Samantha Carter was in her mid-20s when she realized she missed being the year-round athlete she’d been in high school. She missed the camaraderie of teammates, the joys and challenges of competition.
CrossFit, she found, “was the next closest thing.”
She likes its high-intensity workouts, which combine metabolic conditioning exercises, weightlifting, powerlifting, gymnastics and fast-paced movement.
“I started at a beginner’s level and I just grew to love the sport. I eventually got better and better and more competitive, so I continued to do it over the years. I did it while I was pregnant and I did it right after I was pregnant,” says Carter, who’s now in her 30s and lives in Green Bay.
But those high-intensity workouts took a toll, first on her shoulder.
“I was having a lot of pain in it, when I was doing specifically snatches and overhead squats” during weightlifting sessions, Carter says. After seeing Dr. Harold J. Schock, an orthopedic surgeon with Orthopedics & Sports Medicine BayCare Clinic, she received a cortisone injection in the shoulder. Physical therapy followed.
“It worked well for a couple of weeks and then all of a sudden, the pain was a lot worse again. That’s when I had to go back in. They ordered an MRI and it confirmed that I had quite a bit of damage in there and that it would need to be surgically repaired,” she says.
Schock performed arthroscopic shoulder surgery in 2018 to repair a torn rotator cuff, torn superior labrum and torn biceps tendon, and to clean up bone spurs in the shoulder joint.
“What we do is a procedure where we detach and reattach that biceps tendon. That tends to be very effective,” says Schock, who is fellowship trained in sports medicine. “We have people back throwing and doing all kinds of very active athletic pursuits after those procedures.”
Carter eventually got back to CrossFit, but it took time.
“It was a really lengthy recovery on that one. My son was 6 months old when I had surgery. It was really hard. It was by far the worst recovery I’ve had,” she says. “You’re not supposed to do a whole lot and I was kind of in a spot where I didn’t have a choice, though, so I just did the best I could between being a mom and taking care of my shoulder at the same time.”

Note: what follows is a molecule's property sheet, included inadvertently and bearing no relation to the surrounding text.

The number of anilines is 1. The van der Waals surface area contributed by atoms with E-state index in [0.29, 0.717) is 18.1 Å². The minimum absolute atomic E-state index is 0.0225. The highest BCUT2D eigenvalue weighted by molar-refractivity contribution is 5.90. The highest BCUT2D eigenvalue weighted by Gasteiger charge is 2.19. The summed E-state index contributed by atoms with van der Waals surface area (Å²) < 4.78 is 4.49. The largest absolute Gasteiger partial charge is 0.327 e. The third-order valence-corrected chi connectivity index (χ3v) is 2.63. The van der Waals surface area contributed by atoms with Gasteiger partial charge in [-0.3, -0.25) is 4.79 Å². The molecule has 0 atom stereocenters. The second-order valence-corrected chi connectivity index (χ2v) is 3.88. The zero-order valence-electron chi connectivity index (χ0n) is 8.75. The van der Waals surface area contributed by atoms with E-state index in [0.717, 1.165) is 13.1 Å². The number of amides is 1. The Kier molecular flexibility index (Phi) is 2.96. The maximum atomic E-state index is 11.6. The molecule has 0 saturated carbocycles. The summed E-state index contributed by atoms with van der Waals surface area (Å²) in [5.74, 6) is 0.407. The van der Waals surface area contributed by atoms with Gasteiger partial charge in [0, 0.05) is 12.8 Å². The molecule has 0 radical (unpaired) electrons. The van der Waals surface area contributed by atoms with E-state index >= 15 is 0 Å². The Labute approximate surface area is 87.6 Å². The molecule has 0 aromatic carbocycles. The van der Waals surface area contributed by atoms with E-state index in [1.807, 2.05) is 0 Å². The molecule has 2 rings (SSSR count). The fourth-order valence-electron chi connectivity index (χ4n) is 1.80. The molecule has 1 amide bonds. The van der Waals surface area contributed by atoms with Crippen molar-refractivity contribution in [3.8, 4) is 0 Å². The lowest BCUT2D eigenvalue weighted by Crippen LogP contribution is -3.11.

Later, those high-intensity workouts took a toll on an old knee injury, one dating to 2005, when Carter was in high school.
“I originally had it reconstructed … and it had never been in great shape since then. It just started to get worse,” she says. “It was waking me up in the middle of the night. It was just really affecting me in the gym. I was like, OK, enough is enough.”
So, in 2020, Carter returned to Schock, who performed arthroscopic surgery to remove loose pieces of cartilage that were floating in her knee joint. She bounced back quickly, moving well almost immediately. After a handful of rehab sessions over just a few weeks, Carter’s physical therapist declared her good to go.
“She was incredibly motivated,” Schock says. “Her great attitude and motivation to get back to doing things like CrossFit … it’s great when those patients have that target in mind out there. It helps them stay focused and see the progress they’re getting in rehabilitation.”
Carter’s advice for fellow athletes dealing with injuries: “Do it sooner than later because I waited too long,” she says. “You need to be patient with yourself, be patient with your body. Just trust the process. I wouldn’t be able to be competing right now if I hadn’t got those done.”